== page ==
• quick-look capability to assess the value of the data
  • vendor-independent data formats

5. Data Analysis

(i) The HEASARC Dilemma

For every mission the data flow is identical. First, the raw data undergoes some form of data reduction to produce data products -- usually a photon list, an image, a spectrum, and/or a lightcurve. These are then analyzed to produce some results which are then, hopefully, published. While the sequence of events is much the same for each mission, the dilemma facing the HEASARC is that every mission to date has produced a data set in a different format, with a different set of analysis software. This makes the long-term support and distribution of a multi-mission archive problematic, since every mission is a special case. In addition, combining datasets from different missions is non-trivial.

Mission-specific formats tend to be used throughout the data processing chain. The raw telemetry data in many cases involves preprocessing and packing of the data on the spacecraft so as to maximize the information transmitted to the ground. There may be multiple telemetry and onboard computer modes which can add to the complexity of reducing the data. The data products produced by the data reduction software are more generic, e.g., a lightcurve is a time and a count rate. However, even for data products, missions typically generate their own formats. A notable exception is that images have recently begun to be distributed in FITS format. The results of each mission are also sometimes kept in mission-specific or vendor-dependent formats, e.g., an INGRES DBMS table.

The data access is limited to a data processing system produced by the project. These tend to be monolithic systems that are not optimal for long-term maintenance or general distribution and use by the community.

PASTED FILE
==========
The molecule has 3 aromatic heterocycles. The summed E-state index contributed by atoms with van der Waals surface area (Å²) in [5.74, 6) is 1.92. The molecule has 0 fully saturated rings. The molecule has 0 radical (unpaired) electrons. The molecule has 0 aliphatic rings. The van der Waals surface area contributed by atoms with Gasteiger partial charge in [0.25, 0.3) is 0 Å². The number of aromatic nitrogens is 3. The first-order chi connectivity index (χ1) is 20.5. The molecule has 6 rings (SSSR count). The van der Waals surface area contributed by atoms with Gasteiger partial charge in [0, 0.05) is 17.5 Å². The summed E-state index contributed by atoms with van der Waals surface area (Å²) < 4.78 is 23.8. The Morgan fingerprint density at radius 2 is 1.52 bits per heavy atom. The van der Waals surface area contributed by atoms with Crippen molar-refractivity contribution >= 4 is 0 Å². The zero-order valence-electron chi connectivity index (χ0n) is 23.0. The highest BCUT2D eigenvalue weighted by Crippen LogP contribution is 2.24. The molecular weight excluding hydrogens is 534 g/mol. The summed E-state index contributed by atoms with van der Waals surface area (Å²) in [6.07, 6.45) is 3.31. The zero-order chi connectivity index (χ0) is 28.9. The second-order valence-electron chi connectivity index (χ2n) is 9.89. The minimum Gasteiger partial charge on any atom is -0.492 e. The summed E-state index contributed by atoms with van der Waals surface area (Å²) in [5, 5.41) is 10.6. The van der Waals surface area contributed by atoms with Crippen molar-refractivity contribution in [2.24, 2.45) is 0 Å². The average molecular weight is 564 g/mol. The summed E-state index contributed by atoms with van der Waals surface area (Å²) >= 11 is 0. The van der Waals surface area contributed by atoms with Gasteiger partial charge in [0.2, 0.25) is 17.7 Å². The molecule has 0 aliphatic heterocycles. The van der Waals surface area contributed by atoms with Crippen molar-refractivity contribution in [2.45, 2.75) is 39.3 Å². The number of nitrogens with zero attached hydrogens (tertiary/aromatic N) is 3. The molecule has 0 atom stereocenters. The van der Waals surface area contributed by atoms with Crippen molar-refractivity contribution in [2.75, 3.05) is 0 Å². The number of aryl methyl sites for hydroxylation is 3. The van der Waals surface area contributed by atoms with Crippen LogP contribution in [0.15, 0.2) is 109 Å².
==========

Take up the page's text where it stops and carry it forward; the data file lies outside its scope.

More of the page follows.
Specific problems with data processing systems are:

  • they are custom built for each mission, even though the underlying functions are the same
  • there is a failure to modularize and isolate the mission-dependent functions
  • calibrations and methodology are embedded in the code
  • the code is vendor-dependent (e.g., operating system, compiler, DBMS)

The last point is particularly problematic. In the long term it makes maintenance of the data processing system difficult. The code must repeatedly be ported to new hardware and software platforms as technology evolves. With so many different missions in the HEASARC archive this could be a never-ending and expensive task.

In addition, the user community is becoming increasingly demanding. They require access to the original raw data, and also want to reduce it from within a familiar analysis environment, e.g., IRAF, IDL or XANADU.

(ii) The HEASARC solution

The root of the problem is that each mission produces data in different formats. Many of the data reduction and analysis functions are basically the same; the driving factor is decoding the different data telemetry and any mission-specific data product formats. Up to now there has been little, if any re-use of software between missions. The HEASARC solution is to isolate this function by reformatting the data to a single standard structure. This should be self-describing so that the user need only look in the header to be able to read the file. The FITS standard provides such a capability.